Tigers, Not Daughters, by Samantha Mabry (Algonquin Young Readers)
Tigers, Not Daughters is sort-of ghost story, in which the unquiet spirit of the oldest Torres sister returns to wreak havoc with the lives of her three surviving sisters and alcoholic, deadbeat father. Each sister has her own way of coping with her grief. At first isolated from one another by their very different personalities, Iridian, Jessica, and Rosa gradually learn to support one another, even when they don’t necessarily understand or agree. Ana’s ghost is at times a mysterious presence, a comfort, a source of fear and confusion, and ultimately a force that re-unites and empowers her surviving sisters. Definitely will be enjoyed by adult as well as teen readers.
Sea Change, by Nancy Kress (Tachyon)
The premise in Nancy Kress’s latest novel is chillingly topical: genetically modified organisms, run amok under the control of greedy corporations, almost devastate civilization. In the aftermath, people in undeveloped countries starve. Special police root out any effort at developing crops that might save them. An underground of scientists and their helpers, split into very small groups to avoid large-scale investigation, slowly begins creating new varieties of food crops and other organisms to benefit humanity. But – of course – the special police are hard on their heels. Dramatic, full of wonderful details and characters, all in all a satisfying and thoughtful read. But I would expect no less from Kress.
The Immortal Conquistador, by Carrie Vaughn (Tachyon)
I first encountered the work of Carrie Vaughn during my time on the jury for the Philip K. Dick Award (her novel, Bannerless, won that year). So I was curious to see what else she'd written. The setting of The Immortal Conquistador is quite different (and I had not read the related novels) but I found this one no less rewarding and thoughtful.
This tale of how one of Cortez’s conquistadors became a vampire, finding his way alone in Mexico and later north to the nascent United States, is a delightful, often poignant twist on the usual vampire tale. After newly turned Ricardo kills his “maker” and the rest of the next, rather than join them in a murder-fest, he has no guidance as to what he has become. Without a community to teach him the hierarchical “rules,” he proceeds to create a life in which he protects the humans upon whom he depends, treating them with fairness and consideration instead of preying on them. From there, each episode focuses on how the differences play out in different historical periods. The ancient European-based vampire masters will not tolerate any vampire not under their control (and concentrated in their cities), and Ricardo will not abandon his “family.”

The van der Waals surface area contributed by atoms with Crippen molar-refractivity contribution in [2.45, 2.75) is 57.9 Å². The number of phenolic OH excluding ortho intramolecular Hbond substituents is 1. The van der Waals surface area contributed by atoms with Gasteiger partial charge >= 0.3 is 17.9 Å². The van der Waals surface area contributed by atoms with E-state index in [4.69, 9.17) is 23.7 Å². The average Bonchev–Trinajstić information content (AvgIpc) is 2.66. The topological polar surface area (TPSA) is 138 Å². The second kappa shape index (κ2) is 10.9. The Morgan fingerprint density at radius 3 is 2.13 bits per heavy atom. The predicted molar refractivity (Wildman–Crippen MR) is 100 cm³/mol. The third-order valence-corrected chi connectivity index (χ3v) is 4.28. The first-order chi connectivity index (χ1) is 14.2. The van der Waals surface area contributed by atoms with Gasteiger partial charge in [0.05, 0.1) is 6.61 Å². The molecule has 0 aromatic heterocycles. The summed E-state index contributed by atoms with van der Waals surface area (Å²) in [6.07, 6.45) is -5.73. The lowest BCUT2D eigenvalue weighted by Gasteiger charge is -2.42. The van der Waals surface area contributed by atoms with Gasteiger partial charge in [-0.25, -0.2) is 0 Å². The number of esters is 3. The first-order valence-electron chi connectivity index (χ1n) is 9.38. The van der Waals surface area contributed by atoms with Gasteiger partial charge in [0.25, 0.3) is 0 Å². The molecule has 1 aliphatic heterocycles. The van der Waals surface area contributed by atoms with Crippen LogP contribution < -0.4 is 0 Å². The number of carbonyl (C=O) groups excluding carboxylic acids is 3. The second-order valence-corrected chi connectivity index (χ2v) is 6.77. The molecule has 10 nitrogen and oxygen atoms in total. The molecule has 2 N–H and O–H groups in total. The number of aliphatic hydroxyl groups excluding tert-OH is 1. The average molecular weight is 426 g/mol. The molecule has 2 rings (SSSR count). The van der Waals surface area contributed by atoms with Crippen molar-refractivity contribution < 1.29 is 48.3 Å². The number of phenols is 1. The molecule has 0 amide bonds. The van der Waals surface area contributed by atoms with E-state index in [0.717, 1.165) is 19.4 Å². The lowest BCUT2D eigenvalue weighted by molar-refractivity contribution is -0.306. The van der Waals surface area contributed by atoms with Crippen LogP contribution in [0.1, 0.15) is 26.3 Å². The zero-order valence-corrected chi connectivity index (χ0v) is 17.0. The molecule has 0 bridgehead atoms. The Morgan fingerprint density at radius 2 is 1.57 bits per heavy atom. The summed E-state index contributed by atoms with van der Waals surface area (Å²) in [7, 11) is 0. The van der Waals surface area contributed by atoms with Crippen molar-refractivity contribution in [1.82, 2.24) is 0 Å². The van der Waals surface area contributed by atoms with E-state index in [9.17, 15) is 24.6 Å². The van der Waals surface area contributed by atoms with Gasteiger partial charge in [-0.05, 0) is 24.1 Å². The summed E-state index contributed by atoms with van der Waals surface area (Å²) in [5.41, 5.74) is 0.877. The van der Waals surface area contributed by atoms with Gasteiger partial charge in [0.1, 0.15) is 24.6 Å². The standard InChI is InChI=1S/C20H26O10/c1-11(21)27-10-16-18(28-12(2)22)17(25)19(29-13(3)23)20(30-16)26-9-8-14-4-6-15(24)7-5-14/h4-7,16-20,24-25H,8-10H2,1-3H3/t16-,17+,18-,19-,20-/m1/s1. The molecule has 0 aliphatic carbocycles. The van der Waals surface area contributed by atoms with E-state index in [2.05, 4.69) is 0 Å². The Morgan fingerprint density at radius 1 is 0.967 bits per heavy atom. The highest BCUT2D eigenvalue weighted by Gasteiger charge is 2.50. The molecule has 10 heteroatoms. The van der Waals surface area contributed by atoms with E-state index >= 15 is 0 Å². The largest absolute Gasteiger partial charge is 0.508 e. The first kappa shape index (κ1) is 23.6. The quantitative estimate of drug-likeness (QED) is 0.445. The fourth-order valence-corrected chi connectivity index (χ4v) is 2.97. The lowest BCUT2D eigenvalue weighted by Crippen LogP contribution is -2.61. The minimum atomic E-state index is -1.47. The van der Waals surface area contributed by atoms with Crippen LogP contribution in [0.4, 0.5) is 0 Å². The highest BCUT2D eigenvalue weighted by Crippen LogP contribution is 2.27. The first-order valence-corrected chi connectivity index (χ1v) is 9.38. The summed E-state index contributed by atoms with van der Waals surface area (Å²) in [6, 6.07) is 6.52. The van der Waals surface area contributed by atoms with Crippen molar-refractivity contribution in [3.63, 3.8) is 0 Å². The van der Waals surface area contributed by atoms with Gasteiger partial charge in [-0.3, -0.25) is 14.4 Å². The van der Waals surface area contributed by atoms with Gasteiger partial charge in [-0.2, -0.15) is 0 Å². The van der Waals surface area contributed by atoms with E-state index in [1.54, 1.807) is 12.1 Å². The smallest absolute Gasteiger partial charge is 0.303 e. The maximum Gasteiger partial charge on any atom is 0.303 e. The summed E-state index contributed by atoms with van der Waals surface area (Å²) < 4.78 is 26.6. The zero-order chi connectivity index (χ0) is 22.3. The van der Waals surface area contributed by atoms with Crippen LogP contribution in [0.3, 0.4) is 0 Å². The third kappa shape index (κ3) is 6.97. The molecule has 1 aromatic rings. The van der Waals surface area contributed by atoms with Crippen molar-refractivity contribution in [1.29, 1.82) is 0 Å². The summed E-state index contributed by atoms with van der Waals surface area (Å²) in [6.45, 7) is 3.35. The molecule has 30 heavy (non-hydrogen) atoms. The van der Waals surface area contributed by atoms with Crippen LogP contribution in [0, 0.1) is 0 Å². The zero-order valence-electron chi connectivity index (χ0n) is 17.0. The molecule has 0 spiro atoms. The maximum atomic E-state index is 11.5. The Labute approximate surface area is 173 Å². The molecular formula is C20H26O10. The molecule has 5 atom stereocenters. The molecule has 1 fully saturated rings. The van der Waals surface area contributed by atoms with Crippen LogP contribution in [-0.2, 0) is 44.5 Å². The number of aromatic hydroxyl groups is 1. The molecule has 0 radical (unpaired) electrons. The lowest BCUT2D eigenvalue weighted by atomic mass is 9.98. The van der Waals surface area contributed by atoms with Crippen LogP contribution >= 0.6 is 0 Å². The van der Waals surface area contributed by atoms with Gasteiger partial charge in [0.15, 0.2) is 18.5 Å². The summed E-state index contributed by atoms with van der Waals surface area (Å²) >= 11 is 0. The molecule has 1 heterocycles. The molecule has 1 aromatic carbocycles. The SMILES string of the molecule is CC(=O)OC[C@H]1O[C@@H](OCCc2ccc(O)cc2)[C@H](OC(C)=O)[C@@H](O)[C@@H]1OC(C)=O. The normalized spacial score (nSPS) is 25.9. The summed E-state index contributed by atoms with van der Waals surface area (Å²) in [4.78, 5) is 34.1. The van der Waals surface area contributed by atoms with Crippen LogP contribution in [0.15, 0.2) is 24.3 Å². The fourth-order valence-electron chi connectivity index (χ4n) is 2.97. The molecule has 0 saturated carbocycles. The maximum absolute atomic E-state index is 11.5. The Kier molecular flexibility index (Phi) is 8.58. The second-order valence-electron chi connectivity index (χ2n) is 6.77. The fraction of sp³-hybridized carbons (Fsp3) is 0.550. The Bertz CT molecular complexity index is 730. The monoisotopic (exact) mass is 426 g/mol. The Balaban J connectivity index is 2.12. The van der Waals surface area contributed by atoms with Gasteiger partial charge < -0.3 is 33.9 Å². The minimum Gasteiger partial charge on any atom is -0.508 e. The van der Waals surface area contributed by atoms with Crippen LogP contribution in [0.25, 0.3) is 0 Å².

I love the way this story challenges the usual trope of vampires as (a) intrinsically evil; (b) forever separated from humanity. Ricardo, who is anything but a bloodthirsty fiend, makes the world a better place by his compassion and kindness.
Moontangled, A Harwood Spellbook Novella, by Stephanie Burgis (Five Fathoms)
A lovely bit of lesbian romance, set in a school for magic. It’s weighted somewhat by a disproportionate amount of backstory for those who, like me, are new to this world and its characters, but the smooth prose, lively verbal repartee, and sympathetic characters held my interest to the end.